Church and State

Free Exercise After Obergefell: Warnings from the Dissent

Free Exercise After Obergefell:  Warnings from the Dissent

Statements of Justices Roberts, Thomas, and Alito on free exercise of religion in light of the same-sex marriage decision.

 
 

Understanding RFRA: Is Religious Freedom the New Bigotry?

Understanding RFRA: Is Religious Freedom the New Bigotry?

By Nicholas Miller – Is supporting religious freedom an act of bigotry? This question is seriously being asked in the wake of the recent media eruptions surrounding the Religious Freedom Restoration Act (RFRA) bills passed in Indiana and Arkansas. The firestorm surrounding these bills has brought the tension between religious freedom and gay rights to a new level of public scrutiny and focus.

 
 

Understanding RFRA: Does Indiana's New Law Allow Businesses to Discriminate?

Understanding RFRA:  Does Indiana's New Law Allow Businesses to Discriminate?

By Jason Hines – This week, Governor Mike Pence held a press conference in order to clarify the Indiana Religious Freedom Restoration Act that has received so much criticism lately.

 
 

Washington Bill Simplifies Accommodation for Religious Objectors to Labor Union Dues

"WACapitolLegislativeBldg" by User:Cacophony - Own work. Licensed under CC BY 2.5 via Wikimedia Commons

In practical terms, SB 5552 would make it easier for the employee and union to agree upon a charity, and take the union out of the position of evaluating the theology of the employee.

 
 

Supreme Court Plans to Make National Decision on Same-Sex Marriage – What it Means

Supreme Court Plans to Make National Decision on Same-Sex Marriage – What it Means

By Jason Hines, PhD – The Court will answer two questions. First, “does the Fourteenth Amendment require a state to license a marriage between two people of the same sex?” Second, “does the Fourteenth Amendment require a state to recognize a marriage between two people of the same sex when their marriage was lawfully licensed and performed out-of-state?” These questions create three possible outcomes.

 
 

Supreme Court Considers First Amendment Ramifications of Church Sign Ordinance

Supreme Court Considers First Amendment Ramifications of Church Sign Ordinance

On Monday, January 12, 2015, the U.S. Supreme Court heard oral arguments on the case of whether a local town ordinance violates the First Amendment rights of churches when the ordinance limits the size, quantity, and duration of church signs when political signs are not similarly limited. Attorneys for the town of Gilbert, Arizona have argued that the ordinance is not discriminatory because all non-commercial event signs have the same restrictions. Attorneys for Clyde Reed, the pastor of the Good News Presbyterian Church argued that just because the city claims the ordinance appears to be facially neutral toward religious free speech does not mean that it is actually neutral.

 
 

7th Circuit Rules Challengers to Ministerial Housing Exemption Lacked Standing

7th Circuit Rules Challengers to Ministerial Housing Exemption Lacked Standing

On November 13, 2014, the Seventh Circuit Court of Appeals ruled that an atheist group challenging a tax-exempt housing benefit only available to clergy lacked standing to bring the suit because members of the atheist group could not demonstrate that they had suffered an injury as a result of the clergy tax-exemption.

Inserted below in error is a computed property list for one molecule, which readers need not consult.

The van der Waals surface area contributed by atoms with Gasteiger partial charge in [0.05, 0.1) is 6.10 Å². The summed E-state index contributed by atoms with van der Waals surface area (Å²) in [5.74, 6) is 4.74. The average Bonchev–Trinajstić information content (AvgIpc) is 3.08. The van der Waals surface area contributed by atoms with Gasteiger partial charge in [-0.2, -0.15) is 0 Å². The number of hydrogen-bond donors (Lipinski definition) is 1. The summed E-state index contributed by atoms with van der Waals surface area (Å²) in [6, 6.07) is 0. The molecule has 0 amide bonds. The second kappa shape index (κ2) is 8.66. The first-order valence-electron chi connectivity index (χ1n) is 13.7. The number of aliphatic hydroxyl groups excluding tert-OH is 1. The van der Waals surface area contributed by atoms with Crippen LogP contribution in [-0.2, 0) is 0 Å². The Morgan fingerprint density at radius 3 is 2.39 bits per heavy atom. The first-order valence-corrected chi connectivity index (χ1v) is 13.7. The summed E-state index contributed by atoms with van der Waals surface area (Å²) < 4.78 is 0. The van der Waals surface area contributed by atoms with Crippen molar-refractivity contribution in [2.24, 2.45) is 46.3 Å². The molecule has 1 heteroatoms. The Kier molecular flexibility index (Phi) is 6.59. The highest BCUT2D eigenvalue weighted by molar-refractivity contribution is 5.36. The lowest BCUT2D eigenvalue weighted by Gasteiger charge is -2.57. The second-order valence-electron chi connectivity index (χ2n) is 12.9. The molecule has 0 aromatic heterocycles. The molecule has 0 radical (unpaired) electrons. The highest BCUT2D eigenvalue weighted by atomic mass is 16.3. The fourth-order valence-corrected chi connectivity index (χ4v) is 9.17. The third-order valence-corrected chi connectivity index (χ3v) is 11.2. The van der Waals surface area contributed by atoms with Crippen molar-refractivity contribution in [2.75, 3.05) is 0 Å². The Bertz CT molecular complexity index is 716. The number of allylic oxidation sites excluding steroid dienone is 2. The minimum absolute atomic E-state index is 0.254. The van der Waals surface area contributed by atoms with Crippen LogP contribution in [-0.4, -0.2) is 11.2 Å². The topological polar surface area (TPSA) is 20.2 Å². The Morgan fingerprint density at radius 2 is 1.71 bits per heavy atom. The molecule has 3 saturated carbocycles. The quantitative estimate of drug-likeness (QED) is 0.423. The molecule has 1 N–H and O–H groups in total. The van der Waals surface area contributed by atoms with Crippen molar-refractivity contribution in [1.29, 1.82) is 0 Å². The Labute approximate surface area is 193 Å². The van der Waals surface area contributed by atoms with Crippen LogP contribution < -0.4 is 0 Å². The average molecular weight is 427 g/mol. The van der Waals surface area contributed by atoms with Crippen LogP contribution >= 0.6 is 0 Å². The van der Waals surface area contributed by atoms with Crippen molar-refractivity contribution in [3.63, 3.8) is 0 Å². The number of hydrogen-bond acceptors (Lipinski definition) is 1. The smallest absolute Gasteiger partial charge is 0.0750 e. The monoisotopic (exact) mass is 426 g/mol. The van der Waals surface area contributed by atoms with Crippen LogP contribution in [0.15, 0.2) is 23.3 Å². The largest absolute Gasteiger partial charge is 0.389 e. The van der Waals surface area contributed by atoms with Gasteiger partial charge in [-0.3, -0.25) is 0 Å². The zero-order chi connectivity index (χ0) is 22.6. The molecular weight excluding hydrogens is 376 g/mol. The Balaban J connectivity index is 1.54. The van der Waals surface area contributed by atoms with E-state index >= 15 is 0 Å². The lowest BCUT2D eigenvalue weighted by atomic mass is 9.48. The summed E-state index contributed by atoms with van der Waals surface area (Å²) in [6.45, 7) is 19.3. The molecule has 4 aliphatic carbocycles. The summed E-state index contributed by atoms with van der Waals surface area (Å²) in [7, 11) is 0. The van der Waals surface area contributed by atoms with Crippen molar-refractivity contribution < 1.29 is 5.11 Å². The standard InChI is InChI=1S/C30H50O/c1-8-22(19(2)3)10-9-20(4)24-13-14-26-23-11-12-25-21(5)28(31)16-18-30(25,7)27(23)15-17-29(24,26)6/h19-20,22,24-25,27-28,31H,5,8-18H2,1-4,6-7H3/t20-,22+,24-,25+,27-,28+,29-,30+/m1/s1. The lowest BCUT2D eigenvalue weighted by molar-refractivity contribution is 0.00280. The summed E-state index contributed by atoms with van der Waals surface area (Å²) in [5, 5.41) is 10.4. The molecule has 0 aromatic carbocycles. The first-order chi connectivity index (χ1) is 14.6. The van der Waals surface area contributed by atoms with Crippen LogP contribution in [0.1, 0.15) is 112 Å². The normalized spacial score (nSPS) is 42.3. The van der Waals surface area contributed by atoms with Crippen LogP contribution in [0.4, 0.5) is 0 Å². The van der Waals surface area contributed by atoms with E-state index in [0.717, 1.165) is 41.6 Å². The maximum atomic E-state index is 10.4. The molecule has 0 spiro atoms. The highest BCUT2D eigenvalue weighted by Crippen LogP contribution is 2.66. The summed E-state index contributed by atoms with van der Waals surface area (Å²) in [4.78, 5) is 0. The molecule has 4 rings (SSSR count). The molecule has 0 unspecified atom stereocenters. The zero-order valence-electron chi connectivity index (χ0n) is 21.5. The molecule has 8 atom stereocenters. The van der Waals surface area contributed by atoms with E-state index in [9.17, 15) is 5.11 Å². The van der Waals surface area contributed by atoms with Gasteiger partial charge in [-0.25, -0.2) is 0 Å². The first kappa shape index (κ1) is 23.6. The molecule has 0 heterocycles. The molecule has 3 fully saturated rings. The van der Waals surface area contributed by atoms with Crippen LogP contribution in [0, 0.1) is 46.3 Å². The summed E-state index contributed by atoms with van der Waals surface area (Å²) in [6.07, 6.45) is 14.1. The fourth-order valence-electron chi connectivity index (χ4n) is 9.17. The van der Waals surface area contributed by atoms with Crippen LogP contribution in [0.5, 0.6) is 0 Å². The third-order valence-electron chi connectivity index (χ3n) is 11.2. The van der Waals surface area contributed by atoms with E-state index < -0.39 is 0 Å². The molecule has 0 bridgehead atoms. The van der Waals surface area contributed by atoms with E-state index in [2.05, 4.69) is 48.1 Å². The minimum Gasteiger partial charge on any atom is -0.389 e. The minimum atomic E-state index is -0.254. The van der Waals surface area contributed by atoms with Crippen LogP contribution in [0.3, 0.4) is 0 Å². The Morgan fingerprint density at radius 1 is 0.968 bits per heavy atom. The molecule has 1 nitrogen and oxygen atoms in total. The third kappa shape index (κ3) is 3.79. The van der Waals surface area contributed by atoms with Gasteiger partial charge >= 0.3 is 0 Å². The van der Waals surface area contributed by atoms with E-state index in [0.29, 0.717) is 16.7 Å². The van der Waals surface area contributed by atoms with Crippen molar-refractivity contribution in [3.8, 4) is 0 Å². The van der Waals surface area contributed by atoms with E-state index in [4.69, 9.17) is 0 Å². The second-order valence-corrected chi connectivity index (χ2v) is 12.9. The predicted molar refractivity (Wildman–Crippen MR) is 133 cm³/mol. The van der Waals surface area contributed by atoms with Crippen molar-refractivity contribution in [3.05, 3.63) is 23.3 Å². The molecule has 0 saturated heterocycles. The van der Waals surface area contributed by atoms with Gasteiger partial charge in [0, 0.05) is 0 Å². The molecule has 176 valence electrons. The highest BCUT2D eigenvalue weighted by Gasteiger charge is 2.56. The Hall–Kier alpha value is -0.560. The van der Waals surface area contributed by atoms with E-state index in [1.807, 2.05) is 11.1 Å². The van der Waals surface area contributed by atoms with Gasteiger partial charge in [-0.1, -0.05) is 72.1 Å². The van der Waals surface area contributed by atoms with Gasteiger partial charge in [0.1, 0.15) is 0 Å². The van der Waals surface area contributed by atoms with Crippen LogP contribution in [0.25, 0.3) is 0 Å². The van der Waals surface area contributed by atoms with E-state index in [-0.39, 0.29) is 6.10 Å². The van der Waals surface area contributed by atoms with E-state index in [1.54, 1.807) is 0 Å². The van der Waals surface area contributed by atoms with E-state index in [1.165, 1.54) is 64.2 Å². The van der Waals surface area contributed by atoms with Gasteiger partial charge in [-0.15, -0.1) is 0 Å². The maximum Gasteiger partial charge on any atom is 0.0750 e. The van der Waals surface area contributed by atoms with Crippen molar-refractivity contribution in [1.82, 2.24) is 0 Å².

Hard-fought religious freedom something to celebrate this Thanksgiving

Hard-fought religious freedom something to celebrate this Thanksgiving

Households throughout the United States are celebrating a presidentially designated Thanksgiving Day. It provides us an opportunity to reflect on the blessings we enjoy as a nation and personally.

The history of this holiday goes back to the arrival of the Pilgrims at Plymouth, Mass., in the late autumn of 1620. Although the New World saw intermittent European activity after the arrival of Christopher Columbus in 1492, in the minds of many, American history truly began with the Pilgrims.

Because most of the occupants of the Mayflower had belonged to a persecuted religious minority in England — Congregationalists, part of the dissenting church movement — they came seeking freedom to practice religion in concert with each individual's own conscience. But the Pilgrims' quest was by no means the only reason America came to be viewed as a shelter from religious persecution and intolerance.

 
 

Opinion: Atheists, Conscience and God's Name

An atheist airman at Creech Air Force Base in Nevada recently wasn't allowed to re-enlist because he refused to sign an oath containing the phrase “so help me God.”

Initially, Air Force personnel reported that enlistees used to be allowed to opt out of the oath's appeal to deity, but the provision had been withdrawn on Oct. 30, 2013. The Air Force claimed that only Congress could reinstate it.

However, when the American Humanist Association and the media became involved, the Air Force sought legal counsel and reverted to the former practice. But that didn't please some Christians.

 
 

Standing to Sue at Issue In 7th Cir. Hearing on Ministerial Housing Allowance

Standing to Sue at Issue In 7th Cir. Hearing on Ministerial Housing Allowance

On September 10, the 7th Circuit Court of Appeals heard oral argument in Freedom from Religion Foundation (FFRF) v. Lew. The judges focused on whether FFRF had standing to bring the case.